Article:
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  • Ways to regain a sense of balance

    3rd April, 2012

     

    Relieve stress, feel more balanced and resolve creative blocks by being “in the moment”.

    Use all your senses to connect with the world.

    This lifestyle choice is ably explained by Fiona and Kaspa of the Small stones project.

     

    Here are some of my ideas for being present, relaxed and appreciative of the environment around us:

     

    Make a list – a useful strategy, except in powerpoint presentations.

    If you can’t sleep, write down all your thoughts on a notepad next to your bed.

    This also helps to improve concentration on a single task.

    Artist Hannah Bertram has even has a List Makers Project about how to make lists and the people that create lists.

     

     

    Take a walk and enjoy the flowers in your neighbourhood, and remember to leave some for others to admire.

     

    Flannel flowers growing in New South Wales.

    Appreciate native plants without picking them, particularly in national parks.

    If you desperately need to take a cutting from a geranium, remember to maintain the plant’s architectural poise.

     

     

    Find an art gallery in your local area, visit your cultural precinct or do some drawing.

     

     

    Read an old issue of National Geographic instead of a fashion magazine.

    Feel the quality of the paper and enjoy the beauty of the photographs.

     

     

    Update your keyboard. The new keys will have a luscious grippy texture and make typing feel exciting again.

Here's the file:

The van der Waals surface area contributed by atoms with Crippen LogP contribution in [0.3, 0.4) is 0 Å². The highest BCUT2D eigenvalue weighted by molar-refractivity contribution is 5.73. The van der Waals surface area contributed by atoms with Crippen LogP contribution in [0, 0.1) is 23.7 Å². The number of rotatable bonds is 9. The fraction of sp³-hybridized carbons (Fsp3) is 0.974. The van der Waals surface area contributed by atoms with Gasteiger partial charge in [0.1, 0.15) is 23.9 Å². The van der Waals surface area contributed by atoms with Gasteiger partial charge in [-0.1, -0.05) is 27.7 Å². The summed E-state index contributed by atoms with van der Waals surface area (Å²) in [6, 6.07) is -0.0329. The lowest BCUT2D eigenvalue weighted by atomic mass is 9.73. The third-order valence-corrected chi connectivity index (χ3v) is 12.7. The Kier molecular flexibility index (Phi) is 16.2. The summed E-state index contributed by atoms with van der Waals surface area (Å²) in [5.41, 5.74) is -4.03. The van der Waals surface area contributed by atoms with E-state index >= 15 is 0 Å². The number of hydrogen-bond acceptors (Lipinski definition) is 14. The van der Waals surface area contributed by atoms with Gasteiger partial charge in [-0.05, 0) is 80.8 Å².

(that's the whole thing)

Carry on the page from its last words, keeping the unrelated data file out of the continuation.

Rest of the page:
The impact of this may seem exaggerated, but it’s similar to music improving everyday activities.

    ABC Classic FM had an excellent “Ironing is wonderful” promotion which illustrated this concept.

     

    Duncan Macleod has written a lovely summary of the chores-music advertising.

     

    Remember to recycle your old keyboard, or give it to a friend in a bundle with some homemade biscuits.

    That way they won’t  feel too sad about having a non-grippy textured keyboard (or they can fill the key valleys with crumbs).

     

     

    Notice more birds in everyday life.

    Donald and Molly Trounson have written a comprehensive and fully illustrated guide for bird observation and education.

     

    Wrens from Trounson's Australian Birds (2nd ed., 1989, PR Books, Frenchs Forest N.S.W., p. 109).

     

    It is Australian birds: an index of 864 photographs simply classified for easy identification.

    The wrens’ brilliant blues really jumped off the page, but the colour seems less astounding in a reproduction of a reproduction.

     

    Check for a copy of Australian birds at a library near you.

     

    Or listen to the birdcalls from the Australian National Wildlife Collection.

     

     

    Use satin pillowcases and change your bedlinen for a more restful sleep.

     

     

    Make another list …if that will help.

     

     

     

     

     

     

     



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